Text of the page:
9. Feeling of terror





10. Nervousness





11. Trembling hands





12. Feeling of suffocation





13. Unsteadiness of gait





14. Fear of losing control





15. Shortness of breath





16. Fear of death





17. Fright





18. Gastrointestinal Disorders





19. Fainting





20. Flushing of the face





21. Increased perspiration (not related to heat)





The calculation is made by summing up the points for all points of the scale:

·        values ​​up to and including 21 points indicate a minor level of anxiety;

·        values ​​from 22 to 35 points mean average severity of anxiety;

·        values ​​above 36 points (with a maximum of 63 points) indicate very high anxiety.

4 Exercises You Can Do by Yourself

If you feel very anxious right now, you can do the following exercises: 

1. Exercise "Reflection and Normalization" (work with an empty chair)

Sit down on a chair and share “virus/death/crisis/hunger” anxiety with an empty chair. Move to another chair, completely relax, exhaling anxiety on a long exhalation. We do not intensify the anxiety but absorb it into ourselves, accepting these feelings. Exhale and repeat in a calm tone the same thing that was said on that chair. We also normalize anxiety - yes, this feeling is normal in these circumstances. Do this several times and track changes.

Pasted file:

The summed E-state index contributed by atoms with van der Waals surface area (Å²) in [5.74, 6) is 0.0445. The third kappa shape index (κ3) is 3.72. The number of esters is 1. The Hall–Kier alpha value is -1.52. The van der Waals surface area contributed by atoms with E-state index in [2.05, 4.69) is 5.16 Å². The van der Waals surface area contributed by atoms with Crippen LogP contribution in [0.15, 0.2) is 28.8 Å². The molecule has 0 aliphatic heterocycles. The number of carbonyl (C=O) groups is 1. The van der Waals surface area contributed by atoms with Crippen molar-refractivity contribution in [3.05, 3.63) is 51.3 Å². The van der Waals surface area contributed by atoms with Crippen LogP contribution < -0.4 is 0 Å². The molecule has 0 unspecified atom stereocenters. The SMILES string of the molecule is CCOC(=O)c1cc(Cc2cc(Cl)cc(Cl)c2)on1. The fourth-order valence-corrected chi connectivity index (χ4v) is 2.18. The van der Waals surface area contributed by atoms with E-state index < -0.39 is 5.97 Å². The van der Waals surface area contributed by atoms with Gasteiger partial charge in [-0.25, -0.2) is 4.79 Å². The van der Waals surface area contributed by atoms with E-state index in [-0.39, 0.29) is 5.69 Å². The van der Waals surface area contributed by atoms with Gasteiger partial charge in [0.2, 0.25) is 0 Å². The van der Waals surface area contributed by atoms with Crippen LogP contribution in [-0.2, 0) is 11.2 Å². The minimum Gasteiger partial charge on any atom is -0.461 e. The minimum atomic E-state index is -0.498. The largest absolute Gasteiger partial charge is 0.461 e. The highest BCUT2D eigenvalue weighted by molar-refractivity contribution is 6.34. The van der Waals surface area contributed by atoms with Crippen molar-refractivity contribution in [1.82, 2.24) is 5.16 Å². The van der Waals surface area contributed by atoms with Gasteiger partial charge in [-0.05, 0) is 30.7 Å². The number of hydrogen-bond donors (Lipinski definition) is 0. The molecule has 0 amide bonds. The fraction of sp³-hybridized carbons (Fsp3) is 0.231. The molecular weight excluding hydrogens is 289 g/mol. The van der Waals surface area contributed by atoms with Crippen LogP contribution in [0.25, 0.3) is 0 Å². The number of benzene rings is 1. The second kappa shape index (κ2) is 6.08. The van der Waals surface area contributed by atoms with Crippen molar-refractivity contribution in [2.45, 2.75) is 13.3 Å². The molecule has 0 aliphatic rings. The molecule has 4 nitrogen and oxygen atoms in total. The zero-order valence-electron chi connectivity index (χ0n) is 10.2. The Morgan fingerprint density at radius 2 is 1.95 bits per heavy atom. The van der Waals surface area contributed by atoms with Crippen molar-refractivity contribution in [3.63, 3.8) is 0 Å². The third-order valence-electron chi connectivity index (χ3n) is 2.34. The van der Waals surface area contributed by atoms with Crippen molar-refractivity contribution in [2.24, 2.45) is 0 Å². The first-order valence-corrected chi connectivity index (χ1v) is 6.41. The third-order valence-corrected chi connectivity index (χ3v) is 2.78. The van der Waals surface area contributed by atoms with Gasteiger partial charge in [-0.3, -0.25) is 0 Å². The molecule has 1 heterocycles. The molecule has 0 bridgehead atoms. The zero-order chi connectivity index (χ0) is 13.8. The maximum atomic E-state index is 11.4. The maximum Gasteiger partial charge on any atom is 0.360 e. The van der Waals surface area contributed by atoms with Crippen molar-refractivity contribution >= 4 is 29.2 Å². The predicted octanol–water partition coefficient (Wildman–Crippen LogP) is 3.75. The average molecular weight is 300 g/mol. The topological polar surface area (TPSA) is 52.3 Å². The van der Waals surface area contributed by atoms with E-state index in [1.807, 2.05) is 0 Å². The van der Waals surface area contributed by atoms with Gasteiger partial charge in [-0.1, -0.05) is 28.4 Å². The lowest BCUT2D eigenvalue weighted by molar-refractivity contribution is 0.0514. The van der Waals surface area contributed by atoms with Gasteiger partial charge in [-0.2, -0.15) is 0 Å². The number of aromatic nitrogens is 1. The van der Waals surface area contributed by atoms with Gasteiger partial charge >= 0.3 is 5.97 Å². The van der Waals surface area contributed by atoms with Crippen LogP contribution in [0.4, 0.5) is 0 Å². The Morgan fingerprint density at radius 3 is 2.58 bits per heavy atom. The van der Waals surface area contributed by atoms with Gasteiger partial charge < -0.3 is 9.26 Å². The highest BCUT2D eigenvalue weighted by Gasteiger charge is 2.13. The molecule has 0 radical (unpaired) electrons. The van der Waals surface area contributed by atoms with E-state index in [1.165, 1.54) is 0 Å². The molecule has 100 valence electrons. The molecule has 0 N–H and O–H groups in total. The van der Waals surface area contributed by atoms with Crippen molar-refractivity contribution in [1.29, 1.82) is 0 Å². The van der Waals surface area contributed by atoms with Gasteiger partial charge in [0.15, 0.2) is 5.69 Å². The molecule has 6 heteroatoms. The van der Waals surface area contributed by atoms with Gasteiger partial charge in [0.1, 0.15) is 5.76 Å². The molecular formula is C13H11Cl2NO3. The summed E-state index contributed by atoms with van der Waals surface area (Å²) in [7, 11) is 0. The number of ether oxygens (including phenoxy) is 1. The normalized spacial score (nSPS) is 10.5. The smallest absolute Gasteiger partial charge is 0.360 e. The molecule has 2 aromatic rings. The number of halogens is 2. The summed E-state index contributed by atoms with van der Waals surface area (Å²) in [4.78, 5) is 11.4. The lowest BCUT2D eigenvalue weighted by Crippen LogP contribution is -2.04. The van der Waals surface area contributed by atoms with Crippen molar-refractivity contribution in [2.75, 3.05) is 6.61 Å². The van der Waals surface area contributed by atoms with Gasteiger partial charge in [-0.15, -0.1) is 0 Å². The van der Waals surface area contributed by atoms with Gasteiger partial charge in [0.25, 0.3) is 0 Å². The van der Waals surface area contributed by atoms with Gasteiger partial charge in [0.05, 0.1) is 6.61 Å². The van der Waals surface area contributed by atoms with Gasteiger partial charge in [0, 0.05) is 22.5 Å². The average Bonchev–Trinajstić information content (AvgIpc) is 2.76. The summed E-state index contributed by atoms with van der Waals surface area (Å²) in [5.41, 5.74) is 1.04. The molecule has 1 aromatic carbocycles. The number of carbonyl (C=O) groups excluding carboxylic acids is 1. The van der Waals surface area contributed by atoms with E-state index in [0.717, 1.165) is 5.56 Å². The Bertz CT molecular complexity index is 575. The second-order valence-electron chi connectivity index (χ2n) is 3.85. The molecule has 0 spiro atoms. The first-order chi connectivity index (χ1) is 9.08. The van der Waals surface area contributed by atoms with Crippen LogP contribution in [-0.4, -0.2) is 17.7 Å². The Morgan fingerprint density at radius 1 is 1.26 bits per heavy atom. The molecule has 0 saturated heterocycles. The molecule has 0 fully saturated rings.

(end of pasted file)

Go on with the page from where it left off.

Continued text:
2. Exercise "Fantasy about anxiety"

Unleash in your imagination the worst anxiety fantasy. It is important to give place to this anxiety in the embodiment of the terrible fantasy. Then try to estimate the probability of this outcome of your anxious fantasy as a percentage. This is not always effective and may not convince us. Think of how you will cope, how life itself will continue "without me." More often, the fantasy that we cannot cope scares us more. In fact, people are amazingly ready to manage everything!